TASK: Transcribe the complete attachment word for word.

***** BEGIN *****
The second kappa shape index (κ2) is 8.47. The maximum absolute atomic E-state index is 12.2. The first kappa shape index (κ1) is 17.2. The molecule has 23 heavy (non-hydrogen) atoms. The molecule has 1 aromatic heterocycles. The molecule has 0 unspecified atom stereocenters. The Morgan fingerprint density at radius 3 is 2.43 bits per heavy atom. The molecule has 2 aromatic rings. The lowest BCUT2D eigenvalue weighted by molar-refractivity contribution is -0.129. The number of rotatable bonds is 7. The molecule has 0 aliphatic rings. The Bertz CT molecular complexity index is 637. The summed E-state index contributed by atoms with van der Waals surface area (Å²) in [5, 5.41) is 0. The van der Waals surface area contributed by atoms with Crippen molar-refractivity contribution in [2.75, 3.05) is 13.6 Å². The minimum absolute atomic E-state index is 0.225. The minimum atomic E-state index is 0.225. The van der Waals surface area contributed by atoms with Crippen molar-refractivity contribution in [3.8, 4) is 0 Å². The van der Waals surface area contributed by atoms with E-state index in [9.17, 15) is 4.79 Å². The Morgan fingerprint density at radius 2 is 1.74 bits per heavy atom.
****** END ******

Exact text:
The second kappa shape index (κ2) is 8.47. The maximum absolute atomic E-state index is 12.2. The first kappa shape index (κ1) is 17.2. The molecule has 23 heavy (non-hydrogen) atoms. The molecule has 1 aromatic heterocycles. The molecule has 0 unspecified atom stereocenters. The Morgan fingerprint density at radius 3 is 2.43 bits per heavy atom. The molecule has 2 aromatic rings. The lowest BCUT2D eigenvalue weighted by molar-refractivity contribution is -0.129. The number of rotatable bonds is 7. The molecule has 0 aliphatic rings. The Bertz CT molecular complexity index is 637. The summed E-state index contributed by atoms with van der Waals surface area (Å²) in [5, 5.41) is 0. The van der Waals surface area contributed by atoms with Crippen molar-refractivity contribution in [2.75, 3.05) is 13.6 Å². The minimum absolute atomic E-state index is 0.225. The minimum atomic E-state index is 0.225. The van der Waals surface area contributed by atoms with Crippen molar-refractivity contribution in [3.8, 4) is 0 Å². The van der Waals surface area contributed by atoms with E-state index in [9.17, 15) is 4.79 Å². The Morgan fingerprint density at radius 2 is 1.74 bits per heavy atom.